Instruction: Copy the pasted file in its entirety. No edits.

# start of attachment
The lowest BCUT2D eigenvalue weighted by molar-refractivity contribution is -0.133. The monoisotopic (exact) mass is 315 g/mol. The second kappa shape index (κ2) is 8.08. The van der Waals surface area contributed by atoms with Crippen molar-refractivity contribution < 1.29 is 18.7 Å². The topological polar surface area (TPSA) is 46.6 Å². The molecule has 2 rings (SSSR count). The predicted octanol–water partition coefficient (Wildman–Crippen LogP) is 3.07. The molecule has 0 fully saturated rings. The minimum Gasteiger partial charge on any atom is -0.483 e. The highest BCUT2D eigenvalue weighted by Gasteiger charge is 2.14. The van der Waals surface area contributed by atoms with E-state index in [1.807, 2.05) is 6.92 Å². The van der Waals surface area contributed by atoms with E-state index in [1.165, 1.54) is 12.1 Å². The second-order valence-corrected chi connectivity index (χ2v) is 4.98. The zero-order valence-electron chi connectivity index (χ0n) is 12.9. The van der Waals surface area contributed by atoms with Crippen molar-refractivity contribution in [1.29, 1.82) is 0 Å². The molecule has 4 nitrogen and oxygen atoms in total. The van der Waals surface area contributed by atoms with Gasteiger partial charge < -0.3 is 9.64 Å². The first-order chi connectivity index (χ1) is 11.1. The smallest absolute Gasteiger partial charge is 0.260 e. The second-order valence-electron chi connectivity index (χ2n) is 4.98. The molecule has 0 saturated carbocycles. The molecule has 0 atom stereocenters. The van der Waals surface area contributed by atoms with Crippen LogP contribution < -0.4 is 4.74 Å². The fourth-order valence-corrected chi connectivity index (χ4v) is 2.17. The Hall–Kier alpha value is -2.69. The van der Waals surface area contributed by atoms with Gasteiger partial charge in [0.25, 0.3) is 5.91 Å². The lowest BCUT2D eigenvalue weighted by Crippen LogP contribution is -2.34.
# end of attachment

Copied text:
The lowest BCUT2D eigenvalue weighted by molar-refractivity contribution is -0.133. The monoisotopic (exact) mass is 315 g/mol. The second kappa shape index (κ2) is 8.08. The van der Waals surface area contributed by atoms with Crippen molar-refractivity contribution < 1.29 is 18.7 Å². The topological polar surface area (TPSA) is 46.6 Å². The molecule has 2 rings (SSSR count). The predicted octanol–water partition coefficient (Wildman–Crippen LogP) is 3.07. The molecule has 0 fully saturated rings. The minimum Gasteiger partial charge on any atom is -0.483 e. The highest BCUT2D eigenvalue weighted by Gasteiger charge is 2.14. The van der Waals surface area contributed by atoms with E-state index in [1.807, 2.05) is 6.92 Å². The van der Waals surface area contributed by atoms with E-state index in [1.165, 1.54) is 12.1 Å². The second-order valence-corrected chi connectivity index (χ2v) is 4.98. The zero-order valence-electron chi connectivity index (χ0n) is 12.9. The van der Waals surface area contributed by atoms with Crippen molar-refractivity contribution in [1.29, 1.82) is 0 Å². The molecule has 4 nitrogen and oxygen atoms in total. The van der Waals surface area contributed by atoms with Gasteiger partial charge < -0.3 is 9.64 Å². The first-order chi connectivity index (χ1) is 11.1. The smallest absolute Gasteiger partial charge is 0.260 e. The second-order valence-electron chi connectivity index (χ2n) is 4.98. The molecule has 0 saturated carbocycles. The molecule has 0 atom stereocenters. The van der Waals surface area contributed by atoms with Crippen LogP contribution < -0.4 is 4.74 Å². The fourth-order valence-corrected chi connectivity index (χ4v) is 2.17. The Hall–Kier alpha value is -2.69. The van der Waals surface area contributed by atoms with Gasteiger partial charge in [0.25, 0.3) is 5.91 Å². The lowest BCUT2D eigenvalue weighted by Crippen LogP contribution is -2.34.